The History of Arabia, Ancient and Modern


The History of Arabia, Ancient and Modern is a two-volume study, first published in 1833, by the Scottish Presbyterian cleric and man of letters Andrew Crichton (1790−1855). In his preface, Crichton presents his book as a first effort to “connect the past with the illustrations of modern discovery so as to exhibit the whole in moderate compass,” that is, in only two volumes. He acknowledges the ill-informed and prejudicial views that many readers bring to the subject of Islam, and states that he seeks to create a simple chronological narrative free of the “uncharitable rancour” of earlier authors. For the most part he succeeds in this task, helped by the ethnographic knowledge supplied by recent European travelers that was unavailable to earlier writers and by the many newer translations of works by Arab historians. The book covers the pre-Islamic history of Arabia, the mission of Muhammad in the seventh century, the Arab conquests of North Africa and Spain, and the history of the Abbasid caliphs of Baghdad. Separate chapters are devoted to Arabic literature, the civil history and government of the Arabs, the Hejaz, the hajj, and the Wahabi sect and the Wahhabi wars of the 18th and early 19th centuries. The chapter on the Qur’an is remarkable for its time. Based on the available translations, notably that of George Sale (circa 1697−1736), Crichton treats the text and its veneration by Muslims in a factual way. In covering the early Islamic conquests and the fragmentation of the Umayyad and Abbasid empires, the narrative is mainly declarative, and thus in keeping with the author’s stated goal of objectivity. Crichton gives credit to and at times evaluates his sources. In the case of the Wahhabi wars, for example, he compares sources and ranks the writings of Jacob Burkhardt (1818−97) and Louis Alexandre Olivier de Corancez (1770−1832) higher than those of other authors. The book contains nine unattributed illustrations and a detailed map of the Arabian Peninsula and the Syrian Desert engraved by G.B. King. The edition of The History of Arabia presented here was published in New York in 1838, five years after the book appeared in Edinburgh.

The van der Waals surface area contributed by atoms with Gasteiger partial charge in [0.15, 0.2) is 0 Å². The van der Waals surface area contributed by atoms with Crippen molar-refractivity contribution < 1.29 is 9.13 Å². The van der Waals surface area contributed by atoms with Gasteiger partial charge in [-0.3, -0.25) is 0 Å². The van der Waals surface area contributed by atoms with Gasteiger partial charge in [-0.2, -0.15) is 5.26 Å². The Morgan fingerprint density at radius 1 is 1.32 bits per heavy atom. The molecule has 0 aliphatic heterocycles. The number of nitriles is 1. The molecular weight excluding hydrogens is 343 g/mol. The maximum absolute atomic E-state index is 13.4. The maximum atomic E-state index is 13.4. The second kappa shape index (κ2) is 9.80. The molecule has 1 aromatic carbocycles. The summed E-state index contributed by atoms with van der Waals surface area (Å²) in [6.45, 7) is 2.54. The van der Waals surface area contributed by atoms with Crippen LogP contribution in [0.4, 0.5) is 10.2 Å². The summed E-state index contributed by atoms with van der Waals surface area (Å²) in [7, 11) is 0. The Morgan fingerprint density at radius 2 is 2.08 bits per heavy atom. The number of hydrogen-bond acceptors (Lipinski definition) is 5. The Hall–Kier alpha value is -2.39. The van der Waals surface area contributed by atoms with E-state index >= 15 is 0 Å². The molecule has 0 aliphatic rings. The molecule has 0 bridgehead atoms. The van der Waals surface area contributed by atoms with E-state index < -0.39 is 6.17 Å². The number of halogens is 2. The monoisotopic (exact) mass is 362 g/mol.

Last updated: September 22, 2015